Code Societies 2018: Student Showcase
Three weeks of Code Societies truly flew by! Fast forward to the evening of Saturday, July 21st for our highly anticipated student showcase at Prime Produce, a a guild for social good, located in Hell’s Kitchen.
Here and there, over the three weeks, we hypothesized in class and during in-between breaks about what we might do or what we could do with tentative excitement. The parameters for our projects were spectacularly and speculatively open ended: something we made for class, something we made alongside classwork, a reflection, a performance, an installation done individually or as a group.
For information about the students, please check out Meet the Students posting.
Melanie kicked off the night with a warm introduction to the School for Poetic Computation, a special shout-out to the wonderful artists and teachers who made Code Societies a lived reality, and the intentions behind our student showcase.
The first presentation came from k. and jenny who paired up to tackle questions around public and private surveillance and the never-ending battle to keep our phones charged with their cell phone wall!
Greyory presented “Silly Bees”, a mixed media video installation based on a 17th century madrigal that imagines a speculative future of lost data sets, collapsed networks, and confused machines.
Ruth shared type3, a playful website integrating Google Streetview. Visitors are prompted to enter a three letter word. If it matches one within the arbitrary 30 entry database, they are directed to a related location.
Tanja presented her recently completed six year project “Are you really my friend?” which explores what friendship means in the age of Facebook through portraits and paraphernalia.
Lynne made a Type Proof Generator, which takes a limited character set input and tries to create new sentences with only those glyphs.
Lisa drew from Allison Parrish’s class “Authorizing text under control” Markov chain text generator and lyrics from love songs to generate poetry!
stud1nt addressed questions of accessibility, authorship, and collaboration through an interactive modular synthesis installation that was recording throughout the evening.
Azul reflected on how the experience of Code Societies prompted her to explore more about the framing and reframing of our perspectives around being more and doing less.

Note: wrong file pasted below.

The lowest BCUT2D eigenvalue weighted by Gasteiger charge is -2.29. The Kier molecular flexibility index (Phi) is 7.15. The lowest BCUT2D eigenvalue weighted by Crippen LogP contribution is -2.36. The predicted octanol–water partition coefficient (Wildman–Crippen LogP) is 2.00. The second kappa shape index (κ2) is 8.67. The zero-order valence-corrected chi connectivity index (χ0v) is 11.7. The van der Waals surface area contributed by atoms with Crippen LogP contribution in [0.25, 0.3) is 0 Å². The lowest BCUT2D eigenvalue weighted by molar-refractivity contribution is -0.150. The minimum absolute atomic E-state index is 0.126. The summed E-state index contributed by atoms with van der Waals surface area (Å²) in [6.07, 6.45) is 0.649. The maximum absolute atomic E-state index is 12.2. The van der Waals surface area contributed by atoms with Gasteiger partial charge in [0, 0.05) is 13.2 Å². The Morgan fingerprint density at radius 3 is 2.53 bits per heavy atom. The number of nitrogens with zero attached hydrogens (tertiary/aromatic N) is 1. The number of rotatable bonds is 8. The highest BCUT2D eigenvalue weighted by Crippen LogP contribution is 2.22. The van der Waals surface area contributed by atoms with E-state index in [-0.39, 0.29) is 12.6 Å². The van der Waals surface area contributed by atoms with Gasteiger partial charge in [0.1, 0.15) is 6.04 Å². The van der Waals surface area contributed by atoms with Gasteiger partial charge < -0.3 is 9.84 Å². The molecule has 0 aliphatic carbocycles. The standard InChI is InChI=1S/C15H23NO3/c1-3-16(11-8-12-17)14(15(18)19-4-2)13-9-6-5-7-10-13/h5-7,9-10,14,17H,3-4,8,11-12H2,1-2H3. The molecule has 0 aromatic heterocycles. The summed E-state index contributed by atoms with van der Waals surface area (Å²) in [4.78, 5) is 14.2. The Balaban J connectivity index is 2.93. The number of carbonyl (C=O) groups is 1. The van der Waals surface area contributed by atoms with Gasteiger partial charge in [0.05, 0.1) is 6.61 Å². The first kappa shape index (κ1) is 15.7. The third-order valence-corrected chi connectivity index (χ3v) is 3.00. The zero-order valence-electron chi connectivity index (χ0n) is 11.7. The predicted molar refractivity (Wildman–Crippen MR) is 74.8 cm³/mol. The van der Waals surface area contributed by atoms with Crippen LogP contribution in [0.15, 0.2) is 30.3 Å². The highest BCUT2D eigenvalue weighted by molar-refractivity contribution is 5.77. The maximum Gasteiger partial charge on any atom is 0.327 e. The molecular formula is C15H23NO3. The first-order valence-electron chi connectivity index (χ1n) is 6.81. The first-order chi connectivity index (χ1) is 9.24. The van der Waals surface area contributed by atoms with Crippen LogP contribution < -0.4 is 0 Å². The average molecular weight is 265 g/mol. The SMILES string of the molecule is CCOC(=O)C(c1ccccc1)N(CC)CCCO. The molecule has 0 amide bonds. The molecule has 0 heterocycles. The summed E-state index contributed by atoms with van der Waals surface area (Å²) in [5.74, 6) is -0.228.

Nicolás shared a few of his ideas around the way spending time with the Cybernetic Library shaped his understanding of building relationships with others. He suggested creating an interactive component to the library where perceived engagement with a book triggered more or less reading light.
In gathering answers to the question “in the realm of love, friendship, and affection, is there a feeling (or sentiment, emotion, or action) you wish you had a single word to describe, but don’t?”, Bailey hoped to expound the limitations of language surrounding intimacy and realize an undefined, queer ontology of relations that we are continuously producing as we care for one another.
Maria organized a “Stackoverflow for Artists” picnic during the course of Code Societies for students to hang out, reflect on classes, and explore potentialities for final projects. She presented the art and collaborative work generated during that session.
Cindy shared her decade-long manual data collection project of banal negative commentary from the NYT print section, On the Market.
Luming presented his neural network trained on Joan G Stark’s ascii art of aquatic animals and a music box cover of “Under the Sea”.
All great things come to an end. Code Societies is no exception. There’s just too much to say for three weeks curiously exploring the underbelly of computation, software, and technology with an equally playful and dedicated cohort of students, artists, and teachers. So, here’s a picture of us, they say it’s worth a thousand words.